Want to use your bike to commute to work and stay safe? The head over to Google Maps and use the new Bicycling option when looking for directions. Google has partnered up with Rails-to-Trails Conservancy and has included over 12,000 miles of trails in biking directions on Google Maps. They have also included a Report a Problem tool which helps to maintain the trails as accurate as possible.
As a cyclist this is a huge win for our community because safety is always an issue and there have been so many unfortunate losses due to lack of safe routes for cyclists. Hopefuly this will raise awareness and provide cyclists with yet another tool to stay safe.
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Note: I used Chrome 4 for this tutorial.
To use the feature simply go to Google Maps and click on Get Directions. When the panel to the left displays the options, enter the Start (A) and End (B) address. I chose to map a ride from Miami, FL to Redmond Washington just to see what it would look like.
Your directions will appear on the panel to the left and on the map. Notice that it calculated how long it would take by car.
We’re now going to get the same directions by bike.
1. After you’ve entered start point and destination, click on the drop-down and choose Bicycling.
2. Click on Get Directions.
Several things to note on the results for the directions.
A. You are given a warning stating that bicyling directions are in beta and you should use caution. If you know certain routes and realize there are hazards, this is where the report a problem tool comes in handy.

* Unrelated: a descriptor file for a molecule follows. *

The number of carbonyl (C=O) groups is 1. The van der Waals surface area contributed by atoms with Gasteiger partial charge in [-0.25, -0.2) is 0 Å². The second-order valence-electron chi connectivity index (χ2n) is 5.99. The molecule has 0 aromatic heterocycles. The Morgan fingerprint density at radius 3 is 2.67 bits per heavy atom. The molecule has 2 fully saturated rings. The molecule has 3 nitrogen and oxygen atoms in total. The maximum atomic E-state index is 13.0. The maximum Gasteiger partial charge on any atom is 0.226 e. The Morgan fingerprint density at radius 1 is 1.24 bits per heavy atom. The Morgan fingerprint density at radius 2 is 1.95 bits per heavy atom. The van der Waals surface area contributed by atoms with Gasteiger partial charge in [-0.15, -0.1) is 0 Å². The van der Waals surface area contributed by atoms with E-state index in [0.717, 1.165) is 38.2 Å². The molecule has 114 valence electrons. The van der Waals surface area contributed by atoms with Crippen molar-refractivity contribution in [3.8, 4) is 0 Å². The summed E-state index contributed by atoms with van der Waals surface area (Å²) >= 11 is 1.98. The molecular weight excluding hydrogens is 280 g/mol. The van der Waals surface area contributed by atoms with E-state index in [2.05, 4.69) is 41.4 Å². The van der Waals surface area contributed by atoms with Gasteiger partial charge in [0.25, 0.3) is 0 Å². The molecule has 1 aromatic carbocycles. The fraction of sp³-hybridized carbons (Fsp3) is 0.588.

B. If there are multiple trails along the route you wish to pursue, Maps will tell you and provide you with the alternatives along with the time and distance for each. You can click on the alternatives to see the route on the map.
Across the country on bike…13 days 4 hours.
When you use Bicyling directions you will notice that the map looks different, that’s because the Biccling layer is enabled. To include other layers or remove the Bicycling layer simply toggle the checkboxes in the More… menu.
When the Bicycling layer is enabled and you zoom into the map you will notice that the routes are outlined with two shades of green and dashed green lines. This is to indicate the following;
- Dark green indicates a dedicated bike-only trail;
- Light green indicates a dedicated bike lane along a road;
- Dashed green indicates roads that are designated as preferred for bicycling, but without dedicated lanes
As a cyclist living in Miami I am pretty familiar with the popular routes and found that Maps is pretty accurate regarding the information on the trails here in Miami. I look forward to the continued development of this tool and hope to find it on my bike one day.
If you know of other mapping tools for cyclists please share with us in the comments below.